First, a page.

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Where To Stash Your Cash


Interest rates, CDARs and you.

Banks appear to be hustling for depositors in an effort to rebuild their capital base, and that's good news for savers.

Not great news, but better than the anemic interest rates of 2% or so paid in the recent past.

In general, deposits are the least expensive way for a bank to raise fresh capital for new loans. Many banks have been pounded by the sub-prime mortgage mess and need additional money.

The credit crunch has slowed lending among banks, setting off a scramble for new deposits. The banks are betting that refugees from the stock market and non-investors setting aside money for possible tough times ahead are willing to trade yield for safety and will look for a secure place to park their cash.

Federal Deposit Insurance Corp. (FDIC) coverage has been increased to $250,000 from $100,000 per depositor in a single bank through Dec. 31, 2009. This will eliminate the need for some savers to open accounts at more than one bank, but it won't plumb balances.

Boosting the FDIC limit to $250,000 may reduce interest rate expectations. Banks bear the cost of FDIC insurance premiums and the higher cost of the increased coverage may mean lower interest rates on CDs and savings accounts. The $100,000 limit on FDIC coverage was established in 1980.

However, the increased cost of FDIC protection is likely to be offset, at least in part, by the banking industry's desire to increase deposits. In short, there will be no immediate miracles for savers looking for a better return on their savings. is a good place to start when shopping around for a solid return on a CD. The Web site also rates the overall strength of banks on a five-point scale. In general, look for a bank that has a rating of at least three stars. The financial strength of a bank can also be checked at Bauer Financial and Institutional Risk Analytics.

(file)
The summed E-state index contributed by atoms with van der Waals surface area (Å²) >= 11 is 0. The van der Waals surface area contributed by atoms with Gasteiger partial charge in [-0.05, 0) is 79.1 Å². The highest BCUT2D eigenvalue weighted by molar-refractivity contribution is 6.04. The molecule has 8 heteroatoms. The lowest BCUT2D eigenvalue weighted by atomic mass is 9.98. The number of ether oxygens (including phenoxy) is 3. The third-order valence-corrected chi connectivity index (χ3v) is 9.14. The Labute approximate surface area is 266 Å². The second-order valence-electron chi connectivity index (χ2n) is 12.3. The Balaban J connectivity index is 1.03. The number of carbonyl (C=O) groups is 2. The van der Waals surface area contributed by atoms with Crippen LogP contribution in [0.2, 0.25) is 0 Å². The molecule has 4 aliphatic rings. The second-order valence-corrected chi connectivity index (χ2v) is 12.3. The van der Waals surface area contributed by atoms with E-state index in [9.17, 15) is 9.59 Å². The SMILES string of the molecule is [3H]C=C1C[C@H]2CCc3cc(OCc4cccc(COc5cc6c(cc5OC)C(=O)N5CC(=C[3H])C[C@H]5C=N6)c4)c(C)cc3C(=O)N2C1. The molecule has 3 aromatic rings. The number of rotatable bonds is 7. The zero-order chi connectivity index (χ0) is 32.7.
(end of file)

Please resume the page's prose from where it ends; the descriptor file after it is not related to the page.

Many regional banks are solid and offer decent returns. Consider The Apple Bank for Savings in New York.

For jumbo CDs, or a minimum deposit of $100,000 with a one-year term, take a look at Capital One Direct Banking, a division of Capital One (COF) or MetLife Bank, a division of MetLife (MET). Both banks offer a 3.92% rate. EverBank of Jacksonville, Fla. offers 3.97%. Rates for six-month CDs are slightly lower.

Major banks are also vying for money seeking a home during the current market turmoil. Note: Rates change frequently so click to the Web site of several banks to find the best rate and desired term.

JPMorgan Chase (JPM) offers 3.75% on a nine-month CD with a minimum opening balance of $10,000. The rate is 4% if you can set the money aside for 48 months.

Wells Fargo Bank (WFC) offers savers 3% on a 7-month CD with a minimum opening balance of $5,000.

Citibank (C) offer 3.92% on a 6-month CD.

US deposit institutions hold about $6.88 trillion, but only $4.24 trillion in insured, the FDIC says. That leaves $2.64 trillion at needlessly at risk. Some depositors lost money when IndyMac Bank failed last summer.

Customers frequently split their funds into amounts less than the FDIC limit and use several banks to receive full coverage, or establish an account in the spouse's name at the same bank, which doubles FDIC coverage. A joint account is insured separately.

A Certificate of Deposit Account Registry Services – CDARS, or "cedars" like the trees – can simplify bookkeeping and save running around town. Through the program, your funds are split into amounts below the FDIC limit and divided among member banks to ensure full coverage up to $50 million.

Check Promontory Interfinancial Network to find banks in your area that participate in the CDARS program.
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